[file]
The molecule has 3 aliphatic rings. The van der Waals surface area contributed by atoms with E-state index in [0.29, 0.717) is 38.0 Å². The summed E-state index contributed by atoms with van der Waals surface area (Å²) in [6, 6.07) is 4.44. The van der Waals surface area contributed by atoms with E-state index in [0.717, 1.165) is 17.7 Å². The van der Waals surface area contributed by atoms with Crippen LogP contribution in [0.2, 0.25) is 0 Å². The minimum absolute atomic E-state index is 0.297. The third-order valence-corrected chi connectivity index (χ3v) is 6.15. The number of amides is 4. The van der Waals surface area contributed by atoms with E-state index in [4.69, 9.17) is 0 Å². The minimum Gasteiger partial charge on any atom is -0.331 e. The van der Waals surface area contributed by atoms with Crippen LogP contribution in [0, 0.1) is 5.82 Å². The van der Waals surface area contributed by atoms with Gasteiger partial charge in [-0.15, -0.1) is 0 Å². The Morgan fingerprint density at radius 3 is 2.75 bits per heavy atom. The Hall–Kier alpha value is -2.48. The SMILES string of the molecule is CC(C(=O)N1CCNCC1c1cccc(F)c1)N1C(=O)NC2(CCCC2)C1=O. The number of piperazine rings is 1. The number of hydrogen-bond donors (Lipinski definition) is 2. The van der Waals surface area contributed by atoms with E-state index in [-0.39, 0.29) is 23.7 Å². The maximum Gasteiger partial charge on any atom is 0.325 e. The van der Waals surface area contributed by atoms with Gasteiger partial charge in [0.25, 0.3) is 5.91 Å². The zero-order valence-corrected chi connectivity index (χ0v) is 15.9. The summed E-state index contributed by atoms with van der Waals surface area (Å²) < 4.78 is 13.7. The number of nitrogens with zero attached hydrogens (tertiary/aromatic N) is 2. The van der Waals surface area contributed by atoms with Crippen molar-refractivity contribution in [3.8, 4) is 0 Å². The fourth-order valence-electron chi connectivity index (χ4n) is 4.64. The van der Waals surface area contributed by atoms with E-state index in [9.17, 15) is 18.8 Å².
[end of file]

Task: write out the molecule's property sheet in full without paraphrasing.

The molecule has 3 aliphatic rings. The van der Waals surface area contributed by atoms with E-state index in [0.29, 0.717) is 38.0 Å². The summed E-state index contributed by atoms with van der Waals surface area (Å²) in [6, 6.07) is 4.44. The van der Waals surface area contributed by atoms with E-state index in [0.717, 1.165) is 17.7 Å². The van der Waals surface area contributed by atoms with Crippen LogP contribution in [0.2, 0.25) is 0 Å². The minimum absolute atomic E-state index is 0.297. The third-order valence-corrected chi connectivity index (χ3v) is 6.15. The number of amides is 4. The van der Waals surface area contributed by atoms with E-state index in [4.69, 9.17) is 0 Å². The minimum Gasteiger partial charge on any atom is -0.331 e. The van der Waals surface area contributed by atoms with Crippen LogP contribution in [0, 0.1) is 5.82 Å². The van der Waals surface area contributed by atoms with Gasteiger partial charge in [-0.15, -0.1) is 0 Å². The Morgan fingerprint density at radius 3 is 2.75 bits per heavy atom. The Hall–Kier alpha value is -2.48. The SMILES string of the molecule is CC(C(=O)N1CCNCC1c1cccc(F)c1)N1C(=O)NC2(CCCC2)C1=O. The number of piperazine rings is 1. The number of hydrogen-bond donors (Lipinski definition) is 2. The van der Waals surface area contributed by atoms with E-state index in [-0.39, 0.29) is 23.7 Å². The maximum Gasteiger partial charge on any atom is 0.325 e. The van der Waals surface area contributed by atoms with Gasteiger partial charge in [0.25, 0.3) is 5.91 Å². The zero-order valence-corrected chi connectivity index (χ0v) is 15.9. The summed E-state index contributed by atoms with van der Waals surface area (Å²) < 4.78 is 13.7. The number of nitrogens with zero attached hydrogens (tertiary/aromatic N) is 2. The van der Waals surface area contributed by atoms with Crippen molar-refractivity contribution in [3.8, 4) is 0 Å². The fourth-order valence-electron chi connectivity index (χ4n) is 4.64. The van der Waals surface area contributed by atoms with E-state index in [9.17, 15) is 18.8 Å².